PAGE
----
A recent piece on Inc.com titled “What McDonald’s Should Do Right Now Instead of Investing $250 Million to Attract More Minority Franchisees” argued that to drive a truly inclusive culture, companies must not “limit your focus on nurturing an inclusive environment to just one time,” noting that cultures need to be “nurtured and cared for on an ongoing basis as well.” We couldn’t agree more, which is precisely why this long-term investment in the McDonald’s community is central to our multi-pronged Diversity, Equity and Inclusion (DEI) ambition announced in 2020.
The beating heart of McDonald’s is our franchisees. As Ray Kroc once said, “McDonald’s was founded on a strong core belief: our franchisees should reflect the many diverse and vibrant communities we serve.”
Ninety-three percent of McDonald’s restaurants are owned and operated by franchisees, who work tirelessly to achieve their ambitions as successful small business owners. McDonald’s has a long history of supporting entrepreneurs from all walks of life in pursuing their goals. A meaningful commitment to DEI is one that evolves with time–just as ours has–and we’re as proud of our record as we are dedicated to our path forward.
We proudly stand behind the initiative we announced last month to increase the number of franchisees from all backgrounds, including historically underrepresented groups, in McDonald’s U.S. and all McDonald’s International Operated Markets. As McDonald’s continues to attract more franchisees who reflect the composition of the communities we serve, it is clear that upfront entry costs are a barrier to entry for many entrepreneurs who may have limited access to capital. This barrier is particularly felt by candidates from historically underrepresented groups. To address this in the U.S., we’ve committed $250 million over five years to provide alternatives to traditional financing.
It’s disappointing that the piece on Inc.com last week selectively focused on unfounded allegations included in a lawsuit brought by a small group of former franchisees. McDonald’s has refuted the allegations, and there have been no findings that the company violated any laws. While we will fully defend ourselves against any accusations we believe are without merit, that doesn’t take away from the fact that, like most organizations, we have work to do. For all the changes we’ve made over the years that advanced our progress in strides, we know it still hasn’t been enough, which is why we’ve committed to doing even more.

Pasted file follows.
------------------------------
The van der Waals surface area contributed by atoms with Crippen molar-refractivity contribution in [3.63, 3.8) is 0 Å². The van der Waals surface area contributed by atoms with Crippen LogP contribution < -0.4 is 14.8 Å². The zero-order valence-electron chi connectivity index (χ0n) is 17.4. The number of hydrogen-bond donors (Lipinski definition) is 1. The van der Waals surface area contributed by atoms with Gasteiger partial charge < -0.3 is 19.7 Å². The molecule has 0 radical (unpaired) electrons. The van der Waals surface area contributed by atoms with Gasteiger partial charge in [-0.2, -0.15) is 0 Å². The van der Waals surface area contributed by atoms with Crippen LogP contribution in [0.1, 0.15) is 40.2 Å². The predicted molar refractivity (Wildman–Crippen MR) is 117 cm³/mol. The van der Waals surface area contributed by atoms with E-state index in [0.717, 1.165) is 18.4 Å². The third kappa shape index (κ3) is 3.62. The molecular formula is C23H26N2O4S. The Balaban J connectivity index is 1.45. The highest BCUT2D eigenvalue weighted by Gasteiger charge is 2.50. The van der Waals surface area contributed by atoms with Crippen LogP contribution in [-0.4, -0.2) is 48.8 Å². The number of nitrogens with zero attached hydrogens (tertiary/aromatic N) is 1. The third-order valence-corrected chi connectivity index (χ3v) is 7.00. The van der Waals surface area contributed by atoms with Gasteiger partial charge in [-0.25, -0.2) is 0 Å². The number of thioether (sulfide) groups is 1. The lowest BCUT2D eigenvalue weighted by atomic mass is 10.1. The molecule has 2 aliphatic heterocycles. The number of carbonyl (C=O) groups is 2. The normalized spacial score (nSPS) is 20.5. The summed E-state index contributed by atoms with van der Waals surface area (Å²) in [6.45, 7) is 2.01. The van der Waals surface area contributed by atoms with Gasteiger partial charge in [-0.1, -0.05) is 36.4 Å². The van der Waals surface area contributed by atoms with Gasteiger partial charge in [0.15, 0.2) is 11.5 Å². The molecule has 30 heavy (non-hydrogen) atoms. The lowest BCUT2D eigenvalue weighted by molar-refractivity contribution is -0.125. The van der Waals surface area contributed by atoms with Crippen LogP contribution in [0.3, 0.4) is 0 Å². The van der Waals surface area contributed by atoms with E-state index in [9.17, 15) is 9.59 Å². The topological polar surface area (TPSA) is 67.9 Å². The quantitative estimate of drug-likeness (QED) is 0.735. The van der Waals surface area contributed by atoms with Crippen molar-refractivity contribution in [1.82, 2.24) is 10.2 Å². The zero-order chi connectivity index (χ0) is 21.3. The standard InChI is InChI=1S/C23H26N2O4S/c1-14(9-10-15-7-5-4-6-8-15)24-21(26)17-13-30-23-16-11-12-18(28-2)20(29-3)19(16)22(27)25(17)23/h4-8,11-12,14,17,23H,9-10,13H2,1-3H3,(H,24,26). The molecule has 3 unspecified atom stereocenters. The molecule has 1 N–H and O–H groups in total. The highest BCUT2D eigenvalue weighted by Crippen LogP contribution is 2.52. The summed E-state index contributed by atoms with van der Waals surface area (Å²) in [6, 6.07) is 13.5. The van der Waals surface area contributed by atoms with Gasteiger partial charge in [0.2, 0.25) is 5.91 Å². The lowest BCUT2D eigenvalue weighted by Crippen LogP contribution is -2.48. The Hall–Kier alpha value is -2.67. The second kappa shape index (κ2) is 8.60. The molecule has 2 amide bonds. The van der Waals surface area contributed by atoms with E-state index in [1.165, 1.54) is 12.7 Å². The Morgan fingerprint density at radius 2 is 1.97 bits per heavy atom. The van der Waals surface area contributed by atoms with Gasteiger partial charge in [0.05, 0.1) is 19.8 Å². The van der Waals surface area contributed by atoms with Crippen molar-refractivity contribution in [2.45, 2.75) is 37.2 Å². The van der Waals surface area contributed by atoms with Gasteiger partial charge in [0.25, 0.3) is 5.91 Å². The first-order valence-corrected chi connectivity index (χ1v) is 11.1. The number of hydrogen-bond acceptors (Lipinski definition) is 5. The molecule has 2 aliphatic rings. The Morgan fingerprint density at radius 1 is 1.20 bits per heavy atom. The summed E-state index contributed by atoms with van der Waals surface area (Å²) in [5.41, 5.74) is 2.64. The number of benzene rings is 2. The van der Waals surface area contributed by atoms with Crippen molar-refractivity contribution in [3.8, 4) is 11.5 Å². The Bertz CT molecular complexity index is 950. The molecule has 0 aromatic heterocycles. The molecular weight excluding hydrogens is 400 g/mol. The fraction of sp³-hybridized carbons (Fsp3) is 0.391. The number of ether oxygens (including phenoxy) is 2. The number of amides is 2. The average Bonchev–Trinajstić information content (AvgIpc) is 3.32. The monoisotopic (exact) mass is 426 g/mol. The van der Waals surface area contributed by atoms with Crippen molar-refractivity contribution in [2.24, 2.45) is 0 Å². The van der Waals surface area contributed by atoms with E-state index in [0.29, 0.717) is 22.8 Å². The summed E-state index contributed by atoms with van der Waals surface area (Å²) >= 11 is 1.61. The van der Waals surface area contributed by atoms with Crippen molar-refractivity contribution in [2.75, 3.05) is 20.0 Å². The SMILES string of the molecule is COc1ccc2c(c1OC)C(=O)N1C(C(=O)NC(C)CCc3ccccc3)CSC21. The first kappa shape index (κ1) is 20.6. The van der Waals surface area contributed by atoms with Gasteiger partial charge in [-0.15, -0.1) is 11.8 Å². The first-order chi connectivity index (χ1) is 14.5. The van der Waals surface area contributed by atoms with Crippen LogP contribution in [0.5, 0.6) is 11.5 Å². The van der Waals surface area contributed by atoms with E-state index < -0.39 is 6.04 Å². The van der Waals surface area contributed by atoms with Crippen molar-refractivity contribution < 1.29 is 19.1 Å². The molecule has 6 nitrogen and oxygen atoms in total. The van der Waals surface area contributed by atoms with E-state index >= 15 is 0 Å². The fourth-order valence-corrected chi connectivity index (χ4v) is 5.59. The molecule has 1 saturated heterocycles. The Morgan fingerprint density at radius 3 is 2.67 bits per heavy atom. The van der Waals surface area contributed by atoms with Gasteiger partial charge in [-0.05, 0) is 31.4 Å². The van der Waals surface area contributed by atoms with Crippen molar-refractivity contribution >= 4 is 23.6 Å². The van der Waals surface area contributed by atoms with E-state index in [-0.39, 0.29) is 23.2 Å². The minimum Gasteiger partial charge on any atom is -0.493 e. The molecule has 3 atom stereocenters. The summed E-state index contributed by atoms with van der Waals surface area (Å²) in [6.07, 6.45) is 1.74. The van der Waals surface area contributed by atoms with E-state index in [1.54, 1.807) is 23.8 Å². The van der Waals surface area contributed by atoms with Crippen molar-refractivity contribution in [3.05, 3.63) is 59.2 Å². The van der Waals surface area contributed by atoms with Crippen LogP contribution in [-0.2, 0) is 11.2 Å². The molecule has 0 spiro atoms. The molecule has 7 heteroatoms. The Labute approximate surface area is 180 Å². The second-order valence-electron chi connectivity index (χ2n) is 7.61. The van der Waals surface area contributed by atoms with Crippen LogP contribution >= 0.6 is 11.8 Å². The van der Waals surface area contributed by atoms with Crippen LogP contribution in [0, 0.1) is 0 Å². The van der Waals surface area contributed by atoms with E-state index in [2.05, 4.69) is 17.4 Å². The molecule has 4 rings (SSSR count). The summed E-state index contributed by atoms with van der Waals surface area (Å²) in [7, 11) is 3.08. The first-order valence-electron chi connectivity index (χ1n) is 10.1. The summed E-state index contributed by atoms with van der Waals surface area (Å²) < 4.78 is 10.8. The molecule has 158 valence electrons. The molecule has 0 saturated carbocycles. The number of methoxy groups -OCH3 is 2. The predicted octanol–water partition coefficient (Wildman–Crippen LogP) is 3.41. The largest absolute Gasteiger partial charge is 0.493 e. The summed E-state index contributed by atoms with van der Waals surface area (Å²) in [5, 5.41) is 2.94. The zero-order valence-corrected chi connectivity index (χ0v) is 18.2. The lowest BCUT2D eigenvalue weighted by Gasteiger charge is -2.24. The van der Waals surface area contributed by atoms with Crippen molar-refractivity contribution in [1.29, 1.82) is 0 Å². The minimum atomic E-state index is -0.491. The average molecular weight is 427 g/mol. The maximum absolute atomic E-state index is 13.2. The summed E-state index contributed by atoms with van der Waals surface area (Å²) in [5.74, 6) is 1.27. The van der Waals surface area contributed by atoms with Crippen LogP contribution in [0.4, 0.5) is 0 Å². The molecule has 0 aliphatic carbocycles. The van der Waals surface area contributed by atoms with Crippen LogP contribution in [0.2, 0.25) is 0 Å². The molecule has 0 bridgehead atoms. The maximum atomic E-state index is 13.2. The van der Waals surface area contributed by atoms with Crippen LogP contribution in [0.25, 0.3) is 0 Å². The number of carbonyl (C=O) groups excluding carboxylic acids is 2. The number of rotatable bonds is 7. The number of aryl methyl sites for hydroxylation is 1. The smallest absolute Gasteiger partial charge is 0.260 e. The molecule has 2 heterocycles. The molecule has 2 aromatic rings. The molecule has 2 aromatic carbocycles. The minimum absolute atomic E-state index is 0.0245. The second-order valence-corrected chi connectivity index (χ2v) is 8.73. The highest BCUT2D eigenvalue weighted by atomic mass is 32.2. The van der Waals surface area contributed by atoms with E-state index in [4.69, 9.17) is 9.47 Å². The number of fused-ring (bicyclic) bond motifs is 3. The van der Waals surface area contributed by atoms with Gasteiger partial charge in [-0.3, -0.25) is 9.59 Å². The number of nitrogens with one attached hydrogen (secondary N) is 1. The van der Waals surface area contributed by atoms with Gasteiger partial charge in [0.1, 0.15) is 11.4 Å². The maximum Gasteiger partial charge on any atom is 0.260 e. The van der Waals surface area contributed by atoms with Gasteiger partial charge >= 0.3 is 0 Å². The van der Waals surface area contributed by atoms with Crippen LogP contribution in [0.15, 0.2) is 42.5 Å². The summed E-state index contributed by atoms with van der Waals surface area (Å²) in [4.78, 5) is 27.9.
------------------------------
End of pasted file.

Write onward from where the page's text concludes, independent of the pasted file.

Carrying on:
And to use the author’s analogy, that means making sure our whole house is in order, not just one room. To do that, we don’t just pluck initiatives out of thin air. We never stop listening to–and learning from–our people so that our Brand and culture promote an environment where everyone can succeed.
Recent examples include significantly expanding our recruiting and training efforts for franchisees from all backgrounds and supporting new franchisees through mentoring from experienced franchise owners. This builds on our historical commitment to franchisees past and present to be a strong and invested partner.
And our DEI efforts stem from that crucial focus on constant improvement for the whole business.
For example, since launching our Global DEI Ambition in July 2020, we reimagined what allyship and accountability look like in action. As a result, we’ve committed to a 10% increase in spending with diverse-owned suppliers, bringing total annual spend to $3.5 billion by 2025; we’ve increased marketing spend with diverse-owned media from 4% to 10% and with Black-owned media from 2% to 5% of total national advertising by 2024; we’ve established goals to increase representation of historically underrepresented groups in leadership roles and have linked accountability for achievement of those goals to executive compensation. And all 40,000 restaurants and our corporate offices around the world will be held to new Global Brand Standards starting this year, which are aimed at furthering a culture of physical and psychological safety for employees and customers through the prevention of violence, harassment and discrimination.
These efforts are founded in our core belief that no matter where you are in the world, when you interact with McDonald’s–through the app, in a restaurant, by watching a commercial, working in an office setting or as a crew member–inclusion and equity should be as evident and familiar as the Arches themselves. We are working hard to make this the lived experience of every franchisee, crew member, employee, customer and supplier alike–and we welcome the continued scrutiny as we hold ourselves accountable to the promises we’ve made.